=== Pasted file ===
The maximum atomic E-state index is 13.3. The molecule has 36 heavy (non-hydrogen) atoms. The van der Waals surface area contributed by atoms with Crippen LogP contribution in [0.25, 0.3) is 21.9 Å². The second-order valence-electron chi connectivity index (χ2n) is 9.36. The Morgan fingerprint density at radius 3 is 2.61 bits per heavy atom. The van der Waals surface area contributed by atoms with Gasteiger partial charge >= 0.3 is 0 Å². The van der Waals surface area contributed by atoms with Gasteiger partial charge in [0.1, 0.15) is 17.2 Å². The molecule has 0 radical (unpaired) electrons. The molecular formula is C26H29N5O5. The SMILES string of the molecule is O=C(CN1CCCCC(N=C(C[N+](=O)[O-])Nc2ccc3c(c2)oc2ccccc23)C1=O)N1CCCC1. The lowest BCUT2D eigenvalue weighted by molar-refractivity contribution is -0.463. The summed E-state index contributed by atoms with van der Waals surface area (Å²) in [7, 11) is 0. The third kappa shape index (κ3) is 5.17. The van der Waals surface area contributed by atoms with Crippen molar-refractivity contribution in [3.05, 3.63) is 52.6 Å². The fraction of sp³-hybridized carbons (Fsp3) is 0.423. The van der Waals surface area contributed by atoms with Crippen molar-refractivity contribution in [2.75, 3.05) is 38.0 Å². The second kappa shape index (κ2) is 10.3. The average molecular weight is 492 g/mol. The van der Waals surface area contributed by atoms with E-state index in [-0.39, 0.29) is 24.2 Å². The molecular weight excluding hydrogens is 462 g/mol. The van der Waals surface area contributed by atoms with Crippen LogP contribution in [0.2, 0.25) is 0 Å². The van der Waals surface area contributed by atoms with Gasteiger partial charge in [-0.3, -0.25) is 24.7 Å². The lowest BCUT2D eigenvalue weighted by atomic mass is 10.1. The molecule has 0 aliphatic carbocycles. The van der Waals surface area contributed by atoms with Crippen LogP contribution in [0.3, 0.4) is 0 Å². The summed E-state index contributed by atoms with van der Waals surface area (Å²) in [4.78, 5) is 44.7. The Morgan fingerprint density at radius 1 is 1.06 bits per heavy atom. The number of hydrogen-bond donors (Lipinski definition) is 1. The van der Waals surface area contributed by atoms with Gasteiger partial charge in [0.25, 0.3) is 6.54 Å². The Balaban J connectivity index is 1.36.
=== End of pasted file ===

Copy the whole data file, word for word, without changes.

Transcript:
The maximum atomic E-state index is 13.3. The molecule has 36 heavy (non-hydrogen) atoms. The van der Waals surface area contributed by atoms with Crippen LogP contribution in [0.25, 0.3) is 21.9 Å². The second-order valence-electron chi connectivity index (χ2n) is 9.36. The Morgan fingerprint density at radius 3 is 2.61 bits per heavy atom. The van der Waals surface area contributed by atoms with Gasteiger partial charge >= 0.3 is 0 Å². The van der Waals surface area contributed by atoms with Gasteiger partial charge in [0.1, 0.15) is 17.2 Å². The molecule has 0 radical (unpaired) electrons. The molecular formula is C26H29N5O5. The SMILES string of the molecule is O=C(CN1CCCCC(N=C(C[N+](=O)[O-])Nc2ccc3c(c2)oc2ccccc23)C1=O)N1CCCC1. The lowest BCUT2D eigenvalue weighted by molar-refractivity contribution is -0.463. The summed E-state index contributed by atoms with van der Waals surface area (Å²) in [7, 11) is 0. The third kappa shape index (κ3) is 5.17. The van der Waals surface area contributed by atoms with Crippen molar-refractivity contribution in [3.05, 3.63) is 52.6 Å². The fraction of sp³-hybridized carbons (Fsp3) is 0.423. The van der Waals surface area contributed by atoms with Crippen molar-refractivity contribution in [2.75, 3.05) is 38.0 Å². The second kappa shape index (κ2) is 10.3. The average molecular weight is 492 g/mol. The van der Waals surface area contributed by atoms with E-state index in [-0.39, 0.29) is 24.2 Å². The molecular weight excluding hydrogens is 462 g/mol. The van der Waals surface area contributed by atoms with Crippen LogP contribution in [0.2, 0.25) is 0 Å². The van der Waals surface area contributed by atoms with Gasteiger partial charge in [-0.3, -0.25) is 24.7 Å². The lowest BCUT2D eigenvalue weighted by atomic mass is 10.1. The molecule has 0 aliphatic carbocycles. The van der Waals surface area contributed by atoms with Crippen LogP contribution in [0.3, 0.4) is 0 Å². The summed E-state index contributed by atoms with van der Waals surface area (Å²) in [4.78, 5) is 44.7. The Morgan fingerprint density at radius 1 is 1.06 bits per heavy atom. The number of hydrogen-bond donors (Lipinski definition) is 1. The van der Waals surface area contributed by atoms with Gasteiger partial charge in [0.25, 0.3) is 6.54 Å². The Balaban J connectivity index is 1.36.